Tuesday, November 24, 2009

The Flood of 1910

There was a horrible flood in Paris in 1910, so bad that the Seine overflowed its banks, bringing the city to a near standstill. At its peak, the Seine was some 20 feet above its normal level. The Zouave who stands below the Pont de l'Alma was literally up to his neck in water. Some 20,000 buildings housing 200,000 people were affected.

Today the Seine sits so low relative to the banks that it's hard to imagine that it ever approached the level of the quais. But there are still reminders of this natural disaster. Last week, I noticed this mark on a building on rue de Bellechasse, just a block or so from the Musee d'Orsay in the 7th arrondissement. During the flood, the Orsay (then a train station) was completely flooded, its tracks under water.



Despite a hundred years of technological progress, the authorities say that it could happen again. Better have your boots ready.

7 comments:

debbie in toronto said...

as always thanks for the history lesson....can you clear something up for me..how do you pronounce quai?...is it "Key" like we pronounce Quay here or is it something else...

Anne said...

Debbie: Hooray! A French question I can answer. It's pronounced kay as in okay.

debbie in toronto said...

that's what I figured..good don't want to sound like a "newb" next time I'm there....merci beaucoup.

Starman said...

Imagine the flooding problems in Venice.
They were expecting a similar flood in 2002. There was flooding, but it never got that bad.

preppyplayer said...

All I can think of when you say that this might happen again?
Is my favorite museum on earth with ruined artwork... I can't remember what is on the ground floor... sculpture hopefully?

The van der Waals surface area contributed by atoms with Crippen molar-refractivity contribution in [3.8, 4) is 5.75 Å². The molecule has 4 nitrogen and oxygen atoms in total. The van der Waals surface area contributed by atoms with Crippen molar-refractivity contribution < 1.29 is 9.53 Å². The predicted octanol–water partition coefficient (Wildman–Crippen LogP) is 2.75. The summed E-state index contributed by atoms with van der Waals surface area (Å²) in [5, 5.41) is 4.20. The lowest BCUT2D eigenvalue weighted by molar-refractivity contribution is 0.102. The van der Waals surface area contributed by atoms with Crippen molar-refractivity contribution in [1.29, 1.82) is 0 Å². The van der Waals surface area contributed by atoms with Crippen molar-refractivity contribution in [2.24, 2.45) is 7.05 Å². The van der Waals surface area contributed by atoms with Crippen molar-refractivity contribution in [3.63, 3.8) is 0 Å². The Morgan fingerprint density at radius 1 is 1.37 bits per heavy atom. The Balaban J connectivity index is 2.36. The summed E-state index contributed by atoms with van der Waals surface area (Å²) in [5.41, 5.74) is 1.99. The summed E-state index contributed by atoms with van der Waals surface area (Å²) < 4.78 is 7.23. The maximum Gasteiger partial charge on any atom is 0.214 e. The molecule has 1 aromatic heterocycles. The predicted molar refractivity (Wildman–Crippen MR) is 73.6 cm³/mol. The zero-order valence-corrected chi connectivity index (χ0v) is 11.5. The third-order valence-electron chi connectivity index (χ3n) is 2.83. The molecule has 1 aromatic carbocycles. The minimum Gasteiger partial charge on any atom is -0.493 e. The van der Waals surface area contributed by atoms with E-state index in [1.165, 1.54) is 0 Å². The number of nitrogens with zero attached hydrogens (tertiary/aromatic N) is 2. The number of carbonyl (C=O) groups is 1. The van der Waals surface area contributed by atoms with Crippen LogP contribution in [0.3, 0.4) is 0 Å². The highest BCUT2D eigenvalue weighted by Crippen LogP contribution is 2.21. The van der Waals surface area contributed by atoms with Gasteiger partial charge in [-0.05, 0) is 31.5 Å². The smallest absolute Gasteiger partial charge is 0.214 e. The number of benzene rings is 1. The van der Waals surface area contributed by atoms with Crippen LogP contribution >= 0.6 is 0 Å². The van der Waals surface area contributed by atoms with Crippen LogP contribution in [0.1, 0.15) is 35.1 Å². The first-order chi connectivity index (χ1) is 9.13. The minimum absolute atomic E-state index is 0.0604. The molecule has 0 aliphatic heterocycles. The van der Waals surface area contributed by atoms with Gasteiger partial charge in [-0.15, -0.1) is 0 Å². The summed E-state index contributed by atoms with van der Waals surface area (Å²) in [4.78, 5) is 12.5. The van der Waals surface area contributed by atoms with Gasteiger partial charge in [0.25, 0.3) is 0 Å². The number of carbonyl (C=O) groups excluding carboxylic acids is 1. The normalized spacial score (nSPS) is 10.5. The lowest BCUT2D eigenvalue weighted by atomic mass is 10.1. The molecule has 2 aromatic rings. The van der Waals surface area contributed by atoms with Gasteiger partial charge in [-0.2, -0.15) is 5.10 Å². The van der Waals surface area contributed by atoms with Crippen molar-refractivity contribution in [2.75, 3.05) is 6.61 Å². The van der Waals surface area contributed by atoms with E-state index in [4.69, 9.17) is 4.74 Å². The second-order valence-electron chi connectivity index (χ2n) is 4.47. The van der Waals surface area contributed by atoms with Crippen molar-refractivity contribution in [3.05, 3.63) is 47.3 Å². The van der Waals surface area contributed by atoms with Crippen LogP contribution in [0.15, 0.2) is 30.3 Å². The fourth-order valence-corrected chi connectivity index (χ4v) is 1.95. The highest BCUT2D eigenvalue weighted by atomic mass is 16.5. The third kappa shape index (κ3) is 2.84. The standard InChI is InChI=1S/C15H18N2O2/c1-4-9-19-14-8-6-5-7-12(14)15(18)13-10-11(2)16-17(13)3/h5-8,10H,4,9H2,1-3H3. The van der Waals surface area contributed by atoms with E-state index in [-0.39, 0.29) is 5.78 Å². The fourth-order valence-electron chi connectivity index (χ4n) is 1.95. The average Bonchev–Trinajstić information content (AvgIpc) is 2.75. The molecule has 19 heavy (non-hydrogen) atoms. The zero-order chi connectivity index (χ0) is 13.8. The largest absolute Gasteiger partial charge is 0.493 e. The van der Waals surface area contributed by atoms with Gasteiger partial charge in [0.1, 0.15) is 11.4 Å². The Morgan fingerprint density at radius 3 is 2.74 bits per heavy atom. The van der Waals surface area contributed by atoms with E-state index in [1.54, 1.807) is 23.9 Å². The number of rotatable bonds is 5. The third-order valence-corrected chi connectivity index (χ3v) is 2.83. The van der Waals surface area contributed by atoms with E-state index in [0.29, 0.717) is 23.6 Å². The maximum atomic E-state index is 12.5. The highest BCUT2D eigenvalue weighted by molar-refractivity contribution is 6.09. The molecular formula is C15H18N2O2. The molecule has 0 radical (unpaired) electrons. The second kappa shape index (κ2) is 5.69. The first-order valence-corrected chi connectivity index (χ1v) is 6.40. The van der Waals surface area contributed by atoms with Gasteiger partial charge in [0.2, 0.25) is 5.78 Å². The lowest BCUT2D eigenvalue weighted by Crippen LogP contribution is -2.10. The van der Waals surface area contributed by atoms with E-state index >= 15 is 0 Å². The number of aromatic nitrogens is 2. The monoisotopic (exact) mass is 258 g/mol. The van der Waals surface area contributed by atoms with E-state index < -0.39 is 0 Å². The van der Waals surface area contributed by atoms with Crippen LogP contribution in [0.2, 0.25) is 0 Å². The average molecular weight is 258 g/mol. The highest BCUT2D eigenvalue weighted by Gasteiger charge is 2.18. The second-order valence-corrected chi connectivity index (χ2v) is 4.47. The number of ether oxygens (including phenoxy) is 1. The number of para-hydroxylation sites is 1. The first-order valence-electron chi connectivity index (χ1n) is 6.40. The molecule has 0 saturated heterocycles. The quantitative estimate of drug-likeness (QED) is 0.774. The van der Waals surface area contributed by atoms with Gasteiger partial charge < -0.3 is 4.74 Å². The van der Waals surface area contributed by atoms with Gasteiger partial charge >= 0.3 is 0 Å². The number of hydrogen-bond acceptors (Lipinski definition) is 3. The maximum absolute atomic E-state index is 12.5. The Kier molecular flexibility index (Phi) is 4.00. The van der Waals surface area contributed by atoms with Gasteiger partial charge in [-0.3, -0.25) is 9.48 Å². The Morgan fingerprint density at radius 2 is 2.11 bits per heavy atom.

Gator said...

Preppyplayer, don't worry, floods are not like earthquakes, you see them coming. When a French river like the Seine overflows, it takes several days. And museums are prepared for those kinds of incidents.

I recently found a book with tons of pictures from the flood. It was pretty amazing, I kinda regret not buying it.

When I was a kid, my hometown (at least the parts next to the river, that's the Garonne river if you wonder) would get flooded once in a while. That was pretty... interesting (I lived far from the river, I'm not sure the people involved would call it the same way), but in the 80's they did lots of construction (dams, "river walls" etc) to canalize it, it hasn't overflown since.

And to tell the truth, I'd love to see Paris under water, that would be an interesting experience (saying that, I think the water reached my street in 1910)

Anonymous said...

For more on the history of the 1910 flood, see the new book "Paris Under Water" and the website http://www.parisunderwater.com.

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